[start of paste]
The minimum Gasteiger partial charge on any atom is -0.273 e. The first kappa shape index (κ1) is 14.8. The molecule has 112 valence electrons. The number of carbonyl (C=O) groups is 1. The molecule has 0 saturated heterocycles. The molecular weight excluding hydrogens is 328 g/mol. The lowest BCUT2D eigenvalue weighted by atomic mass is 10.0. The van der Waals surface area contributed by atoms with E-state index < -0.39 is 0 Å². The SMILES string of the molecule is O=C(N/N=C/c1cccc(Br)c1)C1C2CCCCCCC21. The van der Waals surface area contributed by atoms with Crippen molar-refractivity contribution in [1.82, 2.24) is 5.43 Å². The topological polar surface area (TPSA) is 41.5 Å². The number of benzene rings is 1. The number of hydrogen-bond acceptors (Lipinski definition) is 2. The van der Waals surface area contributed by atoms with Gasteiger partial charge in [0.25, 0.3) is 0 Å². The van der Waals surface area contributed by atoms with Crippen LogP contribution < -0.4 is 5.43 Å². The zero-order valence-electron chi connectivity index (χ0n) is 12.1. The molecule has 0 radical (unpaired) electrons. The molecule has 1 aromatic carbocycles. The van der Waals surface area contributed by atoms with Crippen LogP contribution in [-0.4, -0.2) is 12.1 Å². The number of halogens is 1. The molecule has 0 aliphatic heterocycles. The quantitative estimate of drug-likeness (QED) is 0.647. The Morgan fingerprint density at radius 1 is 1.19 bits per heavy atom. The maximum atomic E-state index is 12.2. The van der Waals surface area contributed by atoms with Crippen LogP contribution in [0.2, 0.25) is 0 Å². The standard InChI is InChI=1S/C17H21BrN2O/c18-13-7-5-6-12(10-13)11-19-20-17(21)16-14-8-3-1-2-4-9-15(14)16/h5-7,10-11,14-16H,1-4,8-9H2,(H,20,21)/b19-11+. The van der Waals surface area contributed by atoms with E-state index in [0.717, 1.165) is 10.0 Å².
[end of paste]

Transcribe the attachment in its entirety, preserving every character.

The minimum Gasteiger partial charge on any atom is -0.273 e. The first kappa shape index (κ1) is 14.8. The molecule has 112 valence electrons. The number of carbonyl (C=O) groups is 1. The molecule has 0 saturated heterocycles. The molecular weight excluding hydrogens is 328 g/mol. The lowest BCUT2D eigenvalue weighted by atomic mass is 10.0. The van der Waals surface area contributed by atoms with E-state index < -0.39 is 0 Å². The SMILES string of the molecule is O=C(N/N=C/c1cccc(Br)c1)C1C2CCCCCCC21. The van der Waals surface area contributed by atoms with Crippen molar-refractivity contribution in [1.82, 2.24) is 5.43 Å². The topological polar surface area (TPSA) is 41.5 Å². The number of benzene rings is 1. The number of hydrogen-bond acceptors (Lipinski definition) is 2. The van der Waals surface area contributed by atoms with Gasteiger partial charge in [0.25, 0.3) is 0 Å². The van der Waals surface area contributed by atoms with Crippen LogP contribution < -0.4 is 5.43 Å². The zero-order valence-electron chi connectivity index (χ0n) is 12.1. The molecule has 0 radical (unpaired) electrons. The molecule has 1 aromatic carbocycles. The van der Waals surface area contributed by atoms with Crippen LogP contribution in [-0.4, -0.2) is 12.1 Å². The number of halogens is 1. The molecule has 0 aliphatic heterocycles. The quantitative estimate of drug-likeness (QED) is 0.647. The Morgan fingerprint density at radius 1 is 1.19 bits per heavy atom. The maximum atomic E-state index is 12.2. The van der Waals surface area contributed by atoms with Crippen LogP contribution in [0.2, 0.25) is 0 Å². The standard InChI is InChI=1S/C17H21BrN2O/c18-13-7-5-6-12(10-13)11-19-20-17(21)16-14-8-3-1-2-4-9-15(14)16/h5-7,10-11,14-16H,1-4,8-9H2,(H,20,21)/b19-11+. The van der Waals surface area contributed by atoms with E-state index in [0.717, 1.165) is 10.0 Å².